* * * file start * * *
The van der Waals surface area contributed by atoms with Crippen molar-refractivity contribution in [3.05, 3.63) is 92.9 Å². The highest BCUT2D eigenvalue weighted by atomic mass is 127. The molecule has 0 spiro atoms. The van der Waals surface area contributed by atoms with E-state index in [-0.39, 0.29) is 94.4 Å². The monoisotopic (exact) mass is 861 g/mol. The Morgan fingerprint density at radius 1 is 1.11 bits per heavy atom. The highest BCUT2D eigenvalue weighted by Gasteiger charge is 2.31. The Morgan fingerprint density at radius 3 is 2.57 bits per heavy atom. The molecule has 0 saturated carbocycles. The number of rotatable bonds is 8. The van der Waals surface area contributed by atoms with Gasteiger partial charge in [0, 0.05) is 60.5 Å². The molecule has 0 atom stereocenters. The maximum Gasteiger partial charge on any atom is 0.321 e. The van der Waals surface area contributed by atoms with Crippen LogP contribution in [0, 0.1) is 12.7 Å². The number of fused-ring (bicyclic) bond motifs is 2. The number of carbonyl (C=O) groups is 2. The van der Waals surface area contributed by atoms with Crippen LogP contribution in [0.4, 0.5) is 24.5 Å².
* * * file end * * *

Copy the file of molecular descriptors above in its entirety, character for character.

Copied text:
The van der Waals surface area contributed by atoms with Crippen molar-refractivity contribution in [3.05, 3.63) is 92.9 Å². The highest BCUT2D eigenvalue weighted by atomic mass is 127. The molecule has 0 spiro atoms. The van der Waals surface area contributed by atoms with E-state index in [-0.39, 0.29) is 94.4 Å². The monoisotopic (exact) mass is 861 g/mol. The Morgan fingerprint density at radius 1 is 1.11 bits per heavy atom. The highest BCUT2D eigenvalue weighted by Gasteiger charge is 2.31. The Morgan fingerprint density at radius 3 is 2.57 bits per heavy atom. The molecule has 0 saturated carbocycles. The number of rotatable bonds is 8. The van der Waals surface area contributed by atoms with Gasteiger partial charge in [0, 0.05) is 60.5 Å². The molecule has 0 atom stereocenters. The maximum Gasteiger partial charge on any atom is 0.321 e. The van der Waals surface area contributed by atoms with Crippen LogP contribution in [0, 0.1) is 12.7 Å². The number of fused-ring (bicyclic) bond motifs is 2. The number of carbonyl (C=O) groups is 2. The van der Waals surface area contributed by atoms with Crippen LogP contribution in [0.4, 0.5) is 24.5 Å².